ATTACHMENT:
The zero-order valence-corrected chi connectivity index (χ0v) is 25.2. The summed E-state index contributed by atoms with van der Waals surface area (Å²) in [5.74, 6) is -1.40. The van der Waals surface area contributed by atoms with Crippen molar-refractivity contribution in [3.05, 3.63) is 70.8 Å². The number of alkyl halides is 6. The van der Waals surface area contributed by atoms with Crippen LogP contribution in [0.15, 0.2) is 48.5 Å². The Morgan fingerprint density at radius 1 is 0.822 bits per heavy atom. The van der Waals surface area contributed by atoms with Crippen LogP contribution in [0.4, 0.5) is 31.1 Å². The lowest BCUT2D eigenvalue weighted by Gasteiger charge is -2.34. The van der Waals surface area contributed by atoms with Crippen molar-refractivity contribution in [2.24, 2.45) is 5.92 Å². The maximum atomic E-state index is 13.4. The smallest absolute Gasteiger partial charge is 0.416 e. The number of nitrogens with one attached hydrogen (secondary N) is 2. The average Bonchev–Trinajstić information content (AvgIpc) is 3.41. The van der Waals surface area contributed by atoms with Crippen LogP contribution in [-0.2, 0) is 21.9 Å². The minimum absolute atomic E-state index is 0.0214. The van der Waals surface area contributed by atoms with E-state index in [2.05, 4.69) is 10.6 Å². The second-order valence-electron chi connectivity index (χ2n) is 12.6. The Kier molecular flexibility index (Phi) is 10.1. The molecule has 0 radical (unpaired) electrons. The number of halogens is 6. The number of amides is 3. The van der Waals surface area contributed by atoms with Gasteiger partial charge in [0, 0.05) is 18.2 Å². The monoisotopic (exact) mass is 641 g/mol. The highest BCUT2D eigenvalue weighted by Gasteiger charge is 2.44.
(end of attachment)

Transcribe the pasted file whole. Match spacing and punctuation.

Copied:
The zero-order valence-corrected chi connectivity index (χ0v) is 25.2. The summed E-state index contributed by atoms with van der Waals surface area (Å²) in [5.74, 6) is -1.40. The van der Waals surface area contributed by atoms with Crippen molar-refractivity contribution in [3.05, 3.63) is 70.8 Å². The number of alkyl halides is 6. The van der Waals surface area contributed by atoms with Crippen LogP contribution in [0.15, 0.2) is 48.5 Å². The Morgan fingerprint density at radius 1 is 0.822 bits per heavy atom. The van der Waals surface area contributed by atoms with Crippen LogP contribution in [0.4, 0.5) is 31.1 Å². The lowest BCUT2D eigenvalue weighted by Gasteiger charge is -2.34. The van der Waals surface area contributed by atoms with Crippen molar-refractivity contribution in [2.24, 2.45) is 5.92 Å². The maximum atomic E-state index is 13.4. The smallest absolute Gasteiger partial charge is 0.416 e. The number of nitrogens with one attached hydrogen (secondary N) is 2. The average Bonchev–Trinajstić information content (AvgIpc) is 3.41. The van der Waals surface area contributed by atoms with Crippen LogP contribution in [-0.2, 0) is 21.9 Å². The minimum absolute atomic E-state index is 0.0214. The van der Waals surface area contributed by atoms with E-state index in [2.05, 4.69) is 10.6 Å². The second-order valence-electron chi connectivity index (χ2n) is 12.6. The Kier molecular flexibility index (Phi) is 10.1. The molecule has 0 radical (unpaired) electrons. The number of halogens is 6. The number of amides is 3. The van der Waals surface area contributed by atoms with Gasteiger partial charge in [0, 0.05) is 18.2 Å². The monoisotopic (exact) mass is 641 g/mol. The highest BCUT2D eigenvalue weighted by Gasteiger charge is 2.44.